Governor Deval L. Patrick
Performance Management Conference
University of Massachusetts, Boston
Wednesday, March 20, 2013
Thank you, Ira, for that warm welcome and for hosting us today. I also want to thank Secretary Shor and his team at ANF for leading this important work across state government.
I realize I am disrupting your breakout sessions, but I wanted to come by and thank you all for all you do to make government better.
Last year, as you know, I signed an Executive Order to establish a framework for strategic planning and performance management in state government.
It required each Secretariat to develop a two-year plan that lists tasks we want to complete, and what is necessary to achieve the outcomes we expect.
And critically, it required that those plans be made public – so that the people we serve are able to hold us accountable for results.
Alongside strategic plans, it also required us to present the budget in a way that showed people not just how much we proposed to spend, but what that spending was meant to achieve.
A year later, I am happy to report that we achieved these important milestones. Each Secretariat has published a strategic plan and my recent budget proposal, through the launch of the MassResults program, was presented in a new program-based format – all of which is available online, and intended to show the public where their government is driving to go and how we are trying to get there. These are critical benchmarks to enable us and the public as well to evaluate our progress over time, to adjust, and to make “doing better” a part of the culture of state government.
This is always worthy work. It is even more important right now.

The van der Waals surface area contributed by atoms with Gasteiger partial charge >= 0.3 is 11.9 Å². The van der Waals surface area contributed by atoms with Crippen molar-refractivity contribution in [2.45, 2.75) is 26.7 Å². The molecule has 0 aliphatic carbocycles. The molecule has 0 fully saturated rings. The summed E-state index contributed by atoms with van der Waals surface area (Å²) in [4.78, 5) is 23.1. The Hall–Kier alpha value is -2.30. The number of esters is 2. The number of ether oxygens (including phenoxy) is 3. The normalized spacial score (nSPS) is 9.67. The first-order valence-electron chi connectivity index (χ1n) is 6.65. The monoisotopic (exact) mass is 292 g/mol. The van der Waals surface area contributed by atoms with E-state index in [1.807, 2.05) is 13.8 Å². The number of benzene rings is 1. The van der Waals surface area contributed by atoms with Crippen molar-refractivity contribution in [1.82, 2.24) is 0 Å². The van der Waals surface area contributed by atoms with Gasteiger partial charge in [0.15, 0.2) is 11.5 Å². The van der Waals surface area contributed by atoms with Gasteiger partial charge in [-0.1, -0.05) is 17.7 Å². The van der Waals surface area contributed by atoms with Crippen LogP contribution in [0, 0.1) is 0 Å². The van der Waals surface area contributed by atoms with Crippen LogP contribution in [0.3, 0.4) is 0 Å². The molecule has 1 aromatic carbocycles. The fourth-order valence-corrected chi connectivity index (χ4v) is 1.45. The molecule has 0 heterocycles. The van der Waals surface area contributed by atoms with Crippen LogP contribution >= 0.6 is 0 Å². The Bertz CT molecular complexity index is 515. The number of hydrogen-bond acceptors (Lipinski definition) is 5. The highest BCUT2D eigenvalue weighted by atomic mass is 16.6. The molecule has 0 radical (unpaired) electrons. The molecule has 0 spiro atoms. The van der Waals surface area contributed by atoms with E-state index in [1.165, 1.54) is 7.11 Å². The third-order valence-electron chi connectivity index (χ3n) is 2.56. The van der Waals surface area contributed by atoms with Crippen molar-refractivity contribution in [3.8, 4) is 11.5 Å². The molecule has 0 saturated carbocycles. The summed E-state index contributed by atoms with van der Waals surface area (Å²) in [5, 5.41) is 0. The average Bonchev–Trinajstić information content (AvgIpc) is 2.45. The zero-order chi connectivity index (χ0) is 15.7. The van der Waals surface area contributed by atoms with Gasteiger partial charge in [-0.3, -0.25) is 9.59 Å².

As you know, we are asking our citizens to pay a little more and to grow a lot more jobs and create a Commonwealth that is a lot stronger now, and for the next generation. That, I am convinced, is what comes from investments in a first-rate education and transportation system. Business leaders, economists, policy makers and regular moms and dads agree. And though the conversation about taxes is never easy, the time is at hand to have it if we want faster and more broad-based growth.
That’s why MassResults and initiatives like it are so critically important right now. We must be able to show that people are getting the government that they deserve, including the most out of the taxes they pay already. That’s why it was the right thing to do, however painful, to close loopholes and extend the retirement age in the public pension; to ask public employees to shoulder a larger share of their health care costs; to replace police details with civilian flaggers; to simplify the transportation bureaucracy and shut down the Turnpike Authority; to systematically comb through and discard or update old regulations; to cut full time headcount by 6,000 positions; and so much more. These reforms will save the Commonwealth billions of dollars. We have others awaiting action by the Legislature. In each case, the fiscal reality demands it. Our citizens deserve it.
Reform alone will never be enough to fund the transportation and education systems a leading-edge economy like ours needs. Indeed, the call for continuous reform and the call for new revenue are not mutually exclusive. But the daily business of better managing the people’s business is about rebuilding people’s faith in their government. In every large organization, public or private, there are going to be mistakes and mis-steps. And it frustrates me as much as it does you to see how those outliers are held up to discredit the good work overwhelmingly done day in and day out by everybody else in state government. But as the ethic of constant self-improvement and accountability becomes ingrained in our work, the public’s confidence in state government will slowly but surely be restored.
Remember: “government” is not some abstract entity out there. It’s us, you and me and every other citizen. It ought to reflect the best of what and who we are, and to help people help themselves.
So, in service of those values and that mission, we are going to keep trying new things and new approaches. If something’s not working, let’s fix it. If something’s no longer vital, let’s end it. This is about seizing greater efficiencies, driving better outcomes, and more accountability - and engaging the public as we do.
I have no intention of letting up and neither should you. If we work together, and we continue to keep our sights set on results, we will bear our generational responsibility and leave behind a better Commonwealth than we found.